What Caused the Apocalypse in The Road?

This topic contains 50 replies, has 14 voices, and was last updated by  Richard L. 2 months ago.

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  • 13 Jun 2017 at 3:04 am #9591

    Bandolier
    Member

    If you don’t want to share, stop spamming this thread with nonsense. Either discuss the topic or go beg elsewhere. Seriously.


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    13 Jun 2017 at 3:19 am #9593

    davor123
    Member

    I love you guys. I had paranoid schizophrenia (or “dementia praecox” in Suttree). Read Bulgakov’s The Master and Margarita. Room 117 is where they keep the patients. Now, this shows you how much your research is worth. 😛


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    13 Jun 2017 at 3:20 am #9594

    mother_he
    Member

    I’m having a hard time imagining a scenario where there is a direct continuity between SUTTREE, THE ROAD, and THE PASSENGER.

    McCarthy claims to have never reread one of his own books. Obviously, there are recurring themes and subjects, and I think Ken and others are right in thinking his first five novels conform to some schematic that we’ll likely never be fully clued in on, but this 117 thing is very 2006.

    Out with it or go away.


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    13 Jun 2017 at 3:21 am #9596

    davor123
    Member

    Like I’ve said, that attitude won’t get you anywhere. You should be more carefull in interpreting his books and what I’m saying. Irony is fine, but ignorance and foolishnes is not. I have some other stuff, but because of your attitude I’m not going to tell you.


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    13 Jun 2017 at 8:57 am #9600

    Richard L.
    Member

    117 is the room number in NCFOM, and 1:17 is the where the doomsday clock stopped in THE ROAD. I made the argument that they were connected way back when–in my review concurrent to the first publication of THE ROAD–at Amazon, if I recall, which was then made the spotlight review there.

    At the time, we connected 1:17 with the book and verse of the Bible mentioned by Bell in the text, and we had a nice time of it. Enough buzz was raised that the word got to Oprah, or her staff, and Oprah asked Cormac McCarthy about it. He said it was just a number that happened to occur to him.

    As an old 117 man, I must say that the evidence for it in Bulgakov’s classic The Master and Margarita is mighty thin. It is indeed the room where Ivanushka stays, mentioned three times, but the death happens in room 118.

    Again, I don’t think that there are ties to these numbers that will make any synchronous sense without stringing an argument to go along with it, which is no more or less true than all the other arguments, merely a particular string to lay in the maze.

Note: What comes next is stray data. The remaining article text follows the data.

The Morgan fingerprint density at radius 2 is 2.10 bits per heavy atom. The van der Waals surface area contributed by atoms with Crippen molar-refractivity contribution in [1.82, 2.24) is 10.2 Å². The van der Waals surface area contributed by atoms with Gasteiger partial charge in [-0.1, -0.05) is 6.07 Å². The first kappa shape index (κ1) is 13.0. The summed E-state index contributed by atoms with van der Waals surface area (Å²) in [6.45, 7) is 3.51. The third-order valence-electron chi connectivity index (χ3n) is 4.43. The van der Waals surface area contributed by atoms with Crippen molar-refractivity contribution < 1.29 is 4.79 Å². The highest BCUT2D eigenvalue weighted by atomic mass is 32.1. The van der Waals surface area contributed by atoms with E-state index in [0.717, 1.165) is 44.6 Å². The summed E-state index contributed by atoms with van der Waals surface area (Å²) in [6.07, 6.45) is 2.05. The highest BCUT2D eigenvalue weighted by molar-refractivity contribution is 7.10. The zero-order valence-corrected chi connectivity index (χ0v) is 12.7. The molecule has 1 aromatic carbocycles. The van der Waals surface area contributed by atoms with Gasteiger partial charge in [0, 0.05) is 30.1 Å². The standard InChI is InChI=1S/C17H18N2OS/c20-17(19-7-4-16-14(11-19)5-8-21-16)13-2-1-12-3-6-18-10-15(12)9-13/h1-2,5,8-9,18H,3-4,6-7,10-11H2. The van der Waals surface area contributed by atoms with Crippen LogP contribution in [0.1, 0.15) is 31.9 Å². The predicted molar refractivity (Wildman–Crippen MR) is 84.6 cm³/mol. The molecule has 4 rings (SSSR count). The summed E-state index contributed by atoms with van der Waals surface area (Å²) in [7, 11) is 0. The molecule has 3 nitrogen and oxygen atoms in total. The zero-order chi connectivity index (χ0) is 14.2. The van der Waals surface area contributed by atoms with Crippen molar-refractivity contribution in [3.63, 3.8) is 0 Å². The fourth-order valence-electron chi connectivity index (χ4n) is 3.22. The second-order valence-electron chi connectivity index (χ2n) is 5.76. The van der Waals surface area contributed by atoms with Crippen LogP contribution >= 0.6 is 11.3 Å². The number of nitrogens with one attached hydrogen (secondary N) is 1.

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    13 Jun 2017 at 9:49 am #9601

    davor123
    Member

    Yes, but your arguments don’t explain schizophrenia which is a reccuring theme. Or, for example, C. Diaz’s hood from The Counselor like the one in the procurator scene, and many other things which I won’t go into here.


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    13 Jun 2017 at 11:20 am #9606

    Toni
    Member

    . . .you guys, I got so many cool G. I. Joes, and I’m not gonna
    let any of you play with them.


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    13 Jun 2017 at 12:18 pm #9607

    Richard L.
    Member

    Re: “Yes, but your arguments don’t explain schizophrenia which is a reccuring theme. Or, for example, C. Diaz’s hood from The Counselor like the one in the procurator scene, and many other things which I won’t go into here.”

    davor123, all of capitalism is schizophrenic, just as all of anti-capitalism is paranoic. There’s plenty to go around. But let’s be clear here.

    I think what you’re driving at is an interpretation of some McCarthy symbolism in light of that in Bulgakov’s The Master and Margarita. We’ve mentioned the possibility, along with that of Mark Twain’s “The Mysterious Stranger,” the dark stranger/master and the cat, which has long been symbolic in Joseph Conrad and other classics. Although we’ve discussed it, there has never been a monograph or even an article published on it, and as I said earlier, if you will approach the right editor/scholar, you might get the right guidance to make it valuable and to get it published.

    As for compensation, no. Scholarship has to be its own reward.


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    13 Jun 2017 at 5:43 pm #9610

    Richard L.
    Member

    You didn’t say if 117 appears in THE PASSENGER, so I’ll assume you don’t know. Whatever you do, don’t quote passages of the unpublished novel here.

    Like any number, 117 does have its odd moments. I ran into it recently in Janine Burke’s The Sphinx on the Table: Sigmund Freud’s Art Collection and the Development of Psychoanalysis, which McCarthy might like for its examination of Freud’s mythical/mystical side. Freud lived at 117 Schlossgasse in Freiberg.

    McCarthy, the Tennessean, might like 117 because it is the atomic number for the element Tennessine.

    F-117 was the designation for the first stealth fighter, often mistaken in the early days for a UFO.

    In the novel, THE MYSTERY OF ELEMENT 117 by Milton Smith (1949), a window is opened into a new dimension containing those who have already died on earth. Something like the Bardo.

    Heck, this stuff is not hard to find, thanks to Google and Wikipedia. Amusing.


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    13 Jun 2017 at 11:55 pm #9612

    davor123
    Member


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